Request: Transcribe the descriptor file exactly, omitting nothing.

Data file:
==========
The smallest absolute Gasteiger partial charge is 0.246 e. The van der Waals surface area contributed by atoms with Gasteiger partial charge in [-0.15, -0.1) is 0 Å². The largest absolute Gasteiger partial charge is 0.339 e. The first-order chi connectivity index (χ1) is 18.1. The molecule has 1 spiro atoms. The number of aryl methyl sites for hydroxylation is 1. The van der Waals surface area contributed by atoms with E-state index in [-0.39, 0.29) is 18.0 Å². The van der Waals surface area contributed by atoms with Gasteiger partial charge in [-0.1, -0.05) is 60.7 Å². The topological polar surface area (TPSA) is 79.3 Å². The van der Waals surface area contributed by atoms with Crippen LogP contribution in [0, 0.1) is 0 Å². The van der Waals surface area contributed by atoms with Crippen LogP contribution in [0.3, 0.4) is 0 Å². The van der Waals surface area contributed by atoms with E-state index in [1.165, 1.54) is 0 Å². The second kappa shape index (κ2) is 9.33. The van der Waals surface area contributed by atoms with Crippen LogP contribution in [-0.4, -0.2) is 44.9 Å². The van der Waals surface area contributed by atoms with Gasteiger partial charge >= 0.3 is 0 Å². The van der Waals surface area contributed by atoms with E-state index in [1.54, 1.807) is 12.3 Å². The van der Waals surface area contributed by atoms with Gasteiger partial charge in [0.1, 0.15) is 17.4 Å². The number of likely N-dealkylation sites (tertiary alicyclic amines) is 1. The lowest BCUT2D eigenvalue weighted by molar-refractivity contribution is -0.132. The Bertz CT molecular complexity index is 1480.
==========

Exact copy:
The smallest absolute Gasteiger partial charge is 0.246 e. The van der Waals surface area contributed by atoms with Gasteiger partial charge in [-0.15, -0.1) is 0 Å². The largest absolute Gasteiger partial charge is 0.339 e. The first-order chi connectivity index (χ1) is 18.1. The molecule has 1 spiro atoms. The number of aryl methyl sites for hydroxylation is 1. The van der Waals surface area contributed by atoms with E-state index in [-0.39, 0.29) is 18.0 Å². The van der Waals surface area contributed by atoms with Gasteiger partial charge in [-0.1, -0.05) is 60.7 Å². The topological polar surface area (TPSA) is 79.3 Å². The van der Waals surface area contributed by atoms with Crippen LogP contribution in [0, 0.1) is 0 Å². The van der Waals surface area contributed by atoms with Crippen LogP contribution in [0.3, 0.4) is 0 Å². The van der Waals surface area contributed by atoms with E-state index in [1.165, 1.54) is 0 Å². The second kappa shape index (κ2) is 9.33. The van der Waals surface area contributed by atoms with Crippen LogP contribution in [-0.4, -0.2) is 44.9 Å². The van der Waals surface area contributed by atoms with Gasteiger partial charge >= 0.3 is 0 Å². The van der Waals surface area contributed by atoms with E-state index in [1.54, 1.807) is 12.3 Å². The van der Waals surface area contributed by atoms with Gasteiger partial charge in [0.1, 0.15) is 17.4 Å². The number of likely N-dealkylation sites (tertiary alicyclic amines) is 1. The lowest BCUT2D eigenvalue weighted by molar-refractivity contribution is -0.132. The Bertz CT molecular complexity index is 1480.